South Africa’s Hedge Fund Market Has Successfully Weathered The Pandemic Storm
It is the third time that independent statistics have been compiled on the growth of South Africa’s hedge funds industry by ASISA – the Association for Savings and Investment in South Africa. Previously numbers were reported by individual product providers, but the figures demonstrate that the industry is firmly shrugging off the pandemic and moving ahead. They shed valuable light on what sort of strategies are selling in South Africa and where they are selling.
They also demonstrate that the domestic hedge funds market is growing even with the impact of the pandemic and is becoming more transparent.
According to ASISA, assets under management from South Africa’s hedge funds were up by ZAR 4.35bn (USD $290mn) in 2020, taking them to ZAR 73.27bn (USD $4.97bn). The AuM levels grew despite net (marginal) outflows during the period, also reflecting broader recovery in the South African stock market and the wider economy.
ASISA has been keen to make hedge fund data more accessible and more meaningful, especially for the expanding local wealth management industry, which is seen as a key distribution outlet for both local South African hedge funds, and also larger overseas fund managers seeking to access the South African market.
ASISA has introduced a Hedge Funds Classification Standard which breaks the existing local hedge funds universe down into easily identifiable silos, to facilitate fund selection by advisors and is consistent with the Classification Standards used for the Traditional Funds in South Africa.
Hedge funds in South Africa currently fall into two categories, the result of regulations introduced in 2015. Qualified Investor Hedge Funds have a minimum investment level of ZAR 1 million and investors must be able to demonstrate their credentials as experienced market participants. The Retail Hedge Funds classification allows for wider access to the investor market, but brings with it stricter regulatory controls. Retail funds cater to investors who can afford the average minimum ZAR 50,000 per annum lump sum to hedge funds.
Equity long/short remains the most popular hedge fund strategy in South Africa, accounting for 52.7% of retail fund assets in 2020, and 53.2% of qualified funds’ AuM. Interestingly, Fixed Income funds account for another third of the retail hedge funds universe, but only 7% of qualified funds.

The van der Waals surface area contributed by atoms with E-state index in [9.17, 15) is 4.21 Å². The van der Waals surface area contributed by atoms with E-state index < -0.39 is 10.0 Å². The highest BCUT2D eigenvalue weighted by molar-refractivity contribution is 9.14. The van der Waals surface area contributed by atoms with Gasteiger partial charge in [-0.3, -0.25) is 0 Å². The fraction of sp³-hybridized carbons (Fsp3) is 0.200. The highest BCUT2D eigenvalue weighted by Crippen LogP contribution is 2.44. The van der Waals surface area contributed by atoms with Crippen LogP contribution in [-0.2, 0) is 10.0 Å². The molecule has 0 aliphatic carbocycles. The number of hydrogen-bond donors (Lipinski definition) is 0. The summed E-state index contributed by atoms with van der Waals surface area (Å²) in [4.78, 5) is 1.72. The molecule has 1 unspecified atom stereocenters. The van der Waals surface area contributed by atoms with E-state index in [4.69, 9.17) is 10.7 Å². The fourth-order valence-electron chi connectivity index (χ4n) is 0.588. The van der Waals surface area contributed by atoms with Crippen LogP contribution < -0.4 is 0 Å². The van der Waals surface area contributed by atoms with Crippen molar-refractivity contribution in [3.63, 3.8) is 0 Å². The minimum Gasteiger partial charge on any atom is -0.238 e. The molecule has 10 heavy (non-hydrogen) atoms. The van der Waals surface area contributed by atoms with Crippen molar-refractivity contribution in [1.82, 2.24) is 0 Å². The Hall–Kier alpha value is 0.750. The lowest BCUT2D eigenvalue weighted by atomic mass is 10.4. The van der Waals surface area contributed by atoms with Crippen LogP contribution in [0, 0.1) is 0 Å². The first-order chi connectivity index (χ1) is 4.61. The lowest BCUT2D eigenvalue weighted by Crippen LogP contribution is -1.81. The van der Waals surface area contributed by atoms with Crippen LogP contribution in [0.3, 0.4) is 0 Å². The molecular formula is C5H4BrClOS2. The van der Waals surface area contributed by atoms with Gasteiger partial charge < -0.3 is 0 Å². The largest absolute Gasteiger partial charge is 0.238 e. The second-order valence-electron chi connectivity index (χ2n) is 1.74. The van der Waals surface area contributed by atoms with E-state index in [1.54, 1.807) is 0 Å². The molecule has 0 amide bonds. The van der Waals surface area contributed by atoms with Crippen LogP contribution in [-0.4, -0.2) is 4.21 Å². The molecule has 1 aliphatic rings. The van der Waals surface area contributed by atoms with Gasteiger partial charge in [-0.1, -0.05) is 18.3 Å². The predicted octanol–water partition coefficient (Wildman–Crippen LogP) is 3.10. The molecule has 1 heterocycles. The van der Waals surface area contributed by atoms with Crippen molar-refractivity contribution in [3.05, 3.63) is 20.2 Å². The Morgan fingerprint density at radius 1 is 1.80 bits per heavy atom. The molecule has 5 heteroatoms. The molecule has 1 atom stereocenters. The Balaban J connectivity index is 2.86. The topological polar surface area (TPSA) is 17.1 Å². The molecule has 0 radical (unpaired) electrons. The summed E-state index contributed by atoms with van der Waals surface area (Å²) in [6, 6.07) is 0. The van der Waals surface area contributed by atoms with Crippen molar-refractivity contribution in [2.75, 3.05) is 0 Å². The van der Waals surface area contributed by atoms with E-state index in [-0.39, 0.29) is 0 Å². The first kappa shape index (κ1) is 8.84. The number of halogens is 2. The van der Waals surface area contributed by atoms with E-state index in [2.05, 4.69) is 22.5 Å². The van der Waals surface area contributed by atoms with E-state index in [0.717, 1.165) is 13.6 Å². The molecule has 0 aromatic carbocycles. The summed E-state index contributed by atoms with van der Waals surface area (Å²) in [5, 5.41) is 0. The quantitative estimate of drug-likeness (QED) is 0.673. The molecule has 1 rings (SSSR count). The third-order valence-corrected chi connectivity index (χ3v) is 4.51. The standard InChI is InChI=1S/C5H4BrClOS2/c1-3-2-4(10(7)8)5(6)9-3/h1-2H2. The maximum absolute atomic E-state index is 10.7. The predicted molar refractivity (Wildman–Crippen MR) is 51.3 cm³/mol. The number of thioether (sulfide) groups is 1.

“The process of transitioning to either a qualified investor hedge fund structure or a retail hedge fund structure had led to a number of hedge fund managers drastically consolidating their product offering,” explained Hayden Reinders, Head of Business Development at Prescient Fund Services and convenor of the ASISA Hedge Funds Standing Committee. “This has led to the drop in terms of the total number of regulated hedge fund products by the end of December 2021.”
It is interesting to note that during the period of calendar 2021 it was retail money which was really providing the net inflows to South African hedge funds. This can be attributed in part to the greater reach of hedge funds within the local wealth management networks, and this is the area which holds the potential for further growth in assets over the shorter term picture for fund managers.
Overall the South African asset management industry demonstrated strong capacity for growth in 2020 and 2021, despite the pandemic, and against trend. While retail investors were driving hedge fund AuM, in the long only sector it was institutions, which accounted for 60% of AuM. Much of the latter came in from the insurance sector, contributing 15% of the asset growth in 2019-20, according to Boston Consulting Group.
But hedge funds will be looking to the country’s buoyant high net worth sector to provide the real growth. Volumes of HNWIs in South Africa continue to grow and it plays home to over twice as many as any other country on the African continent. The number of HNWIs resident – not all of them locals – is forecast to grow to 56,000 by 2027. Almost half of the private wealth managed in South Africa is from the HNWI market. This will make it an increasingly attractive destination for overseas hedge funds and other asset managers looking to build investor relationships in this market.
Stuart Fieldhouse is a Director of Hawksmoor Partners
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